Essay on Edna Pontellier's Awakening

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Kate Chopin’s novel, The Awakening has been both criticized and praised since its time of publication in 1899. Its scandalous nature shocked the sophisticates of the time for its frank treatment of a sin so egregious as adultery; its lack of moral repercussions for the protagonist, Edna Pontellier, led many to believe that Chopin excused, if not condoned, the act. Because of this, the novel didn’t get the recognition and analysis it deserved until well after its publication. What seems like a simple story is truly much deeper; Chopin’s use of symbolism creates a much richer narrative that lends itself to much more personal reflection and thought on the part of the reader. The central symbol of The Awakening by Kate Chopin is the sea; its …show more content…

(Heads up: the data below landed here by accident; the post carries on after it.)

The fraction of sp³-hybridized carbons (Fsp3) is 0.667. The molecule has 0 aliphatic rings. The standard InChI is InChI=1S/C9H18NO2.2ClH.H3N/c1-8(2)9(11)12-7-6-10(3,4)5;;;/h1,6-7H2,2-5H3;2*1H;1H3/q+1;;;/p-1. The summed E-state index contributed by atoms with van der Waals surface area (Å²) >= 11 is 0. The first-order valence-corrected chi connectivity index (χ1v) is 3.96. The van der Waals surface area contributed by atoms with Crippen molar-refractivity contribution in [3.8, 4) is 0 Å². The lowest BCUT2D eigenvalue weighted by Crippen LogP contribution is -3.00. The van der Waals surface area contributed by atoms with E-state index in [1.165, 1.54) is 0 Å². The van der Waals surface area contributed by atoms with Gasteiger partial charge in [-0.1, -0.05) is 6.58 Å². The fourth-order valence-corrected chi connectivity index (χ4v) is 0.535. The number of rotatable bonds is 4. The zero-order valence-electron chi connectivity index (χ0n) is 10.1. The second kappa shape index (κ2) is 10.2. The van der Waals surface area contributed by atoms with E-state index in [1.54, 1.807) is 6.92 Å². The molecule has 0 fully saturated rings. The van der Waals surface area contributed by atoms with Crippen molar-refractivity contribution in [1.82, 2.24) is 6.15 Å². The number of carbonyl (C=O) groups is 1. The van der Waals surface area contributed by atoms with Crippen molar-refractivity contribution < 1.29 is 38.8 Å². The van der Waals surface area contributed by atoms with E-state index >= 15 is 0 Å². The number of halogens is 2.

This stage of Edna’s journey is comparable to the stage in the ocean tides where the tide is just turning from high to low. While she has made no specific actions yet, it is clear that her discovery will no longer let her stall in complacency. As the critic Carol Stone puts it, “the sea… represents… the source of all life, facilitating rebirth, so that Edna in her first moments of being able to swim feels like a child who has learned to walk” (Stone 61).It is clear to the reader at this point that something within Edna has changed. Over the next section of the novel, Edna draws farther away from an “irresolvable conflict between Edna’s vision of herself as an independent woman and the social forces of Creole Louisiana near the end of the nineteenth century” (Thornton 6002). Her rejection of society’s expectations is seen in her increasingly romantic flirtations and eventual passionate love with young Robert LeBrun, leaving the home of her husband while he is away on business and renting her own home, an association with a woman who almost constitutes as a social outcast, and finally a purely physical affair with a man who is not her husband. In order for Edna’s awakening to be fully realized, Edna must leant to reject the “prescribed social role of woman, namely the aquiescent creature of her designated lord and guardian” (Fox-Genovese 285). This section of Edna’s

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